Exploring words and exploring archives, I think, complement each other quite naturally. Both are technologically arbitrary symbols of social construction that, due to their lack of inherent value, would lose all import the moment humans deemed them worthless. In this sense, humans don’t need words or archives. What humans do need, though, is belonging, and I teach in prisons because I belong there.
Commonly held views of belonging — reflected in nearly every modern English dictionary — suggest that to belong is to be ‘rightly placed in a specified position’ or to ‘fit in a specified place or environment.’ Humans are quite adept at erecting this view of the word, constantly reinforcing socially constructed boundaries of belonging. Those of us who have endured this reinforcement can recall these experiences quite vividly.
My “specified place” became crystal clear when, as an 18 year-old college freshman at a predominantly white university, classmates would follow their initial question of “what’s your name?” with the inevitable question of “what sport do you play?”
My “specified position” became ever evident when, as a 22 year-old first-year graduate student at this same university, security guards accosted me to demand identification while I attempted to enter my very own graduate school orientation along with hundreds of other white students who proceeded unmolested.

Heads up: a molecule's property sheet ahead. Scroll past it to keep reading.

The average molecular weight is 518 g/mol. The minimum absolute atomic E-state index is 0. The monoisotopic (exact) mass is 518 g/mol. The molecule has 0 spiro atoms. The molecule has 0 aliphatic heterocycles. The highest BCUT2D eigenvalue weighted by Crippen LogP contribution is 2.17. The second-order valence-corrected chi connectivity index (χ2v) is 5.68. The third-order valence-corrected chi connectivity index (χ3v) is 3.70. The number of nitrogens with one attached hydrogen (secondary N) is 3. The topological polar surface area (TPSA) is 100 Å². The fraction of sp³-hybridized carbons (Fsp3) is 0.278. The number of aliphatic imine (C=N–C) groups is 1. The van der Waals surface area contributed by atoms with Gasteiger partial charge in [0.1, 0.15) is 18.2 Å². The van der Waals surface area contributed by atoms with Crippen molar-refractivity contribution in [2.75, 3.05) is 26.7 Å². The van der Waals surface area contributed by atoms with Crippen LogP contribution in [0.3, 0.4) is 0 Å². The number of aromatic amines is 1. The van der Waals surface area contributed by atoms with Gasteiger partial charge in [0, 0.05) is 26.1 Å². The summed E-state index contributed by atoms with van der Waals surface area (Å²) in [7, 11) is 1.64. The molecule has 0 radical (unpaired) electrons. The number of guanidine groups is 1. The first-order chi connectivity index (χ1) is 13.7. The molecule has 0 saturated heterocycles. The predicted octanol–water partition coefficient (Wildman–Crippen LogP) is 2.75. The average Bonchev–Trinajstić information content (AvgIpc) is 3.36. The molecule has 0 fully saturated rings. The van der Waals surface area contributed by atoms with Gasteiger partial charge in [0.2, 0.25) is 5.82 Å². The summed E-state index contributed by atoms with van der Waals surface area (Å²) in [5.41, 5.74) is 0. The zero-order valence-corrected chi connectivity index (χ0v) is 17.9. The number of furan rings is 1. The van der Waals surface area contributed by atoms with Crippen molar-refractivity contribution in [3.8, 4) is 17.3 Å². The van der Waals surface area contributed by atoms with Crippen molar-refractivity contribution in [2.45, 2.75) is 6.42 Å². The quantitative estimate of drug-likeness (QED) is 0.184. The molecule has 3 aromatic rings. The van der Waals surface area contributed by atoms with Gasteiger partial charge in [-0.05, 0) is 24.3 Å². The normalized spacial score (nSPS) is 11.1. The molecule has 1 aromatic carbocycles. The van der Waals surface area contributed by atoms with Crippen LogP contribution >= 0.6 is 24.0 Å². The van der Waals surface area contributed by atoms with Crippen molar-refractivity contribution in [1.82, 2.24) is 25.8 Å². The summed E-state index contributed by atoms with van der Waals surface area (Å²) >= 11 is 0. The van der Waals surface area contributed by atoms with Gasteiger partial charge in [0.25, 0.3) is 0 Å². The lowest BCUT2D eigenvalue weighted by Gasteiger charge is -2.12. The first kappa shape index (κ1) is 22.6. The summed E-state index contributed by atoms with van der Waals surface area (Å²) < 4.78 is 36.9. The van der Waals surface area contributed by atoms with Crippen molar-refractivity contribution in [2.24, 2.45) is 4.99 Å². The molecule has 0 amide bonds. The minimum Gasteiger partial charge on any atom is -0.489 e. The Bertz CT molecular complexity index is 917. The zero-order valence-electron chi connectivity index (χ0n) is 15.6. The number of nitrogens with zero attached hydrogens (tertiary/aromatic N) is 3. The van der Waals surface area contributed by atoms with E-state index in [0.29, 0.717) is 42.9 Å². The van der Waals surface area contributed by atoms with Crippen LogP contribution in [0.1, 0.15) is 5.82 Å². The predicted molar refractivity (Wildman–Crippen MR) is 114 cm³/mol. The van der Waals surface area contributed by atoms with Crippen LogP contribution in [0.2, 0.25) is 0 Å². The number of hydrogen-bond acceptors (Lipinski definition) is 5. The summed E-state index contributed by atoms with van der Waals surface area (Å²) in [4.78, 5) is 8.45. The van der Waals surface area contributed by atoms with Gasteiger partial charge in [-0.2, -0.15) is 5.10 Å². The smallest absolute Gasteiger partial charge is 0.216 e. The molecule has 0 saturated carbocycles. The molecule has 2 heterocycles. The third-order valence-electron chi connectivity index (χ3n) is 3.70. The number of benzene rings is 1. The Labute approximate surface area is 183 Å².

My “specified environment” became readily apparent when, as a 27 year-old college instructor at a prison, I was forced to remove my orange Polo shirt and teach in an 80-degree, non air-conditioned classroom wearing a black zipped-up North Face jacket because orange is apparently the new, old, and still black.
I could give you these stories for days, but suffice it to say that according to its common definition, I haven’t belonged in many of the spaces I’ve occupied and still occupy. But to accept the common definition of belonging is to undermine the word’s capacity. Its Middle English origin reveals a richer perspective: a simple contraction of the verb ‘long’ and the intensifier ‘be’ — as used in bewilder, bemoan, or bespeak. Quite literally, to belong is to intensely yearn or pine for something; as if yearning or pining wasn’t already intense enough.
I yearn and pine to teach in a prison because I serve students who, on that 80-degree teaching day, volunteered the shirts off their backs so that the sweat would stop running down my face like a leaky faucet.
I yearn and pine to teach in a prison because I learn from students who, in the midst of sharing stories of their personal loss of immediate family members, prayed for the health and welfare of my immediate family members.
I yearn and pine to teach in a prison because I know students who, despite the inhumanity they’ve encountered inside and outside the wall, dare to retain their dignity.
Seen through the eyes of my past students, to belong is to show empathy, to exude compassion, and to feel freedom. This definition of belonging invigorates and liberates, and it challenges us — has challenged me — to imagine the world for what it might be and not just for what it already is. This new understanding has invariably increased my capacity to imagine and, just as importantly, belong.